CAT-astrophe! Scientists reveal why your free-ranging pet feline is wreaking havoc on the environment
- Free-ranging cats are responsible for preying on 347 endangered species
- There are more than 164 million free-ranging cats in the U.S.
- READ MORE: Locals invaded by radioactive cats
Most pet cats enjoy running free outdoors, but a new study has found these free-ranging pets wreak havoc on the environment.
Researchers at Auburn University in Alabama revealed these domesticated animals are one of the most invasive species in the world, causing widespread disease and have driven some species to the brink of extinction.
A new study published Tuesday found that cats are responsible for eating more than 2,000 species, 347 of which are threatened or of higher concern on the International Union for Conservation of Nature (IUCN) Red List.
Aside from predation, the team also noted that roaming pets spread diseases that impact wildlife and human health, including parasites that weaken the immune system and plague and rabies.
Free-ranging cats are responsible for killing 347 endangered or threatened species
Since cats were domesticated more than 9,000 years ago, they have spread across six continents – the only one remaining uninhabited is Antarctica.
‘Because of this cosmopolitan distribution, cats have disrupted many ecosystems to which they have been introduced,’ the study said.
The study continued: ‘Specifically, cats spread novel diseases to a range of species, including humans, out-compete native felids and other mesopredators, threaten the genetic integrity of wild felids, prey on native fauna, and have driven many species to extinction.
‘As a result, free-ranging cats (i.e., owned or unowned cats with access to the outdoor environment) are among the most problematic invasive species in the world.’
Researchers used a method called observed predation to learn what animals free-ranging cats prey upon using the applications of camera traps and animal-borne video.
This method resulted in the least number of species identified, adding that researchers turned to previous studies through May 2021.
The team looked at 533 unique publications that recorded the types of species cats consumed but specified that no single method consistently revealed the most common way they determined cats’ diet.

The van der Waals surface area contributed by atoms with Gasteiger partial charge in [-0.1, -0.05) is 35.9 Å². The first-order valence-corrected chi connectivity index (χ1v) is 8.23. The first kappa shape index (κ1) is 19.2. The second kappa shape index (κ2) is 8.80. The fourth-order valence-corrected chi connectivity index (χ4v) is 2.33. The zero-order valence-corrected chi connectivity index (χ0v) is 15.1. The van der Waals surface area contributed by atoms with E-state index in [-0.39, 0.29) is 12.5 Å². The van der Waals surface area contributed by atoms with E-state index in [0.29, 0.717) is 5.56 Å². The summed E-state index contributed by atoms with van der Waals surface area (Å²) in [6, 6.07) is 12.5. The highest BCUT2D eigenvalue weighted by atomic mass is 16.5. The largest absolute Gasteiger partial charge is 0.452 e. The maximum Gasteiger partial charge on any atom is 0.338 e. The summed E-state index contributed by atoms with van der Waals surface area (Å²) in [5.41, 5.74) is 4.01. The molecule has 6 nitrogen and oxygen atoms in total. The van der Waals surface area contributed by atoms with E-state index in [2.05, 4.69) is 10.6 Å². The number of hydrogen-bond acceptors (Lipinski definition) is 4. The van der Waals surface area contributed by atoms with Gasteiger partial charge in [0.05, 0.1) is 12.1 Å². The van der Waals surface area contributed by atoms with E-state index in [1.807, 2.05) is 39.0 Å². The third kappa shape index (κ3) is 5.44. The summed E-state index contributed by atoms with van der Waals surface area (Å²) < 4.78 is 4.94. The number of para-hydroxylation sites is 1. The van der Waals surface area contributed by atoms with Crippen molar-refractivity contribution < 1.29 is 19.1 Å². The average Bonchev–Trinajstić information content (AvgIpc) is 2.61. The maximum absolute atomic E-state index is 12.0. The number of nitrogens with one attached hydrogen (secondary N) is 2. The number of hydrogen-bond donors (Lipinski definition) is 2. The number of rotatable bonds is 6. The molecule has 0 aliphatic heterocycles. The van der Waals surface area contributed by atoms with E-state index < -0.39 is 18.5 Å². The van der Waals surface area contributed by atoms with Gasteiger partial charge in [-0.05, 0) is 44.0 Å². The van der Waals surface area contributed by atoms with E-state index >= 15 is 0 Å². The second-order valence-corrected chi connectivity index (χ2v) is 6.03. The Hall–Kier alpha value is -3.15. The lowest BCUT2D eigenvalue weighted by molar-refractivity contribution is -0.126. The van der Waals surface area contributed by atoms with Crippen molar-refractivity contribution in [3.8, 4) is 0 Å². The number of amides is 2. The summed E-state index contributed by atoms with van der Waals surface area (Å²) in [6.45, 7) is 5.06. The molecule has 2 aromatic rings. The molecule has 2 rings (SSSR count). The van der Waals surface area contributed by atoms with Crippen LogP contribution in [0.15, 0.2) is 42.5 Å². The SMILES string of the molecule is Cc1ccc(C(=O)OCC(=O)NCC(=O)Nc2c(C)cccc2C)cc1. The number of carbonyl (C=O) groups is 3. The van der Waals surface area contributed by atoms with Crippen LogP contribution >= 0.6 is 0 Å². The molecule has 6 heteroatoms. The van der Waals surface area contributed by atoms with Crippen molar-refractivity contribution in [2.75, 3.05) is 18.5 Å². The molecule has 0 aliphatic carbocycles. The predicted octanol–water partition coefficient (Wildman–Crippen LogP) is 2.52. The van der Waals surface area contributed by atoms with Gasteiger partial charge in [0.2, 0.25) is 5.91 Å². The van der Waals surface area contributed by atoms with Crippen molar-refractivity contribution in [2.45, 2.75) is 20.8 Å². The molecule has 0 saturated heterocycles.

Researchers found that cats consumed roughly 47 percent of birds, 22 percent of reptiles, and 20 percent of mammals, with approximately 10 percent of insects, amphibians, and other prey.
Researchers suggest keeping cats inside or adding bells and bright collars to make it difficult for them to stalk prey
While researchers focused on cat diets using over 150 years of literature, the study also documented the negative impact of free-ranging cats on the environment.
‘Aside from predation, these impacts include numerous cat-borne diseases that impact wildlife and human health and wellbeing, including toxoplasmosis, plague, and rabies, and in some regions (such as Australia), some of these diseases would not occur without cats,’ the study said.
‘Furthermore, free-ranging cats living in clowders (aka colonies) can exacerbate these problems as well as present additional problems including excess nutrient loading, sanitation, and wildlife conflicts.’
The U.S. Department of Agriculture (USDA) defines free-ranging cats as ‘any cat that spends time unrestrained outdoors regardless of ownership status in a 2021 report and says up to 164 million cats reside in the U.S. alone – 30 to 80 million are unowned.
The government agency has suggested local or state legislative actions to prevent cat damage, including preventing cats from being outdoors or unrestrained, adding microchipping and sterilization laws, or adding bells and brightly colored collars or bibs that ‘decrease a cat’s ability to hide and stalk its prey.’
Fertility control methods have also been proposed to limit the growth of the cat population.
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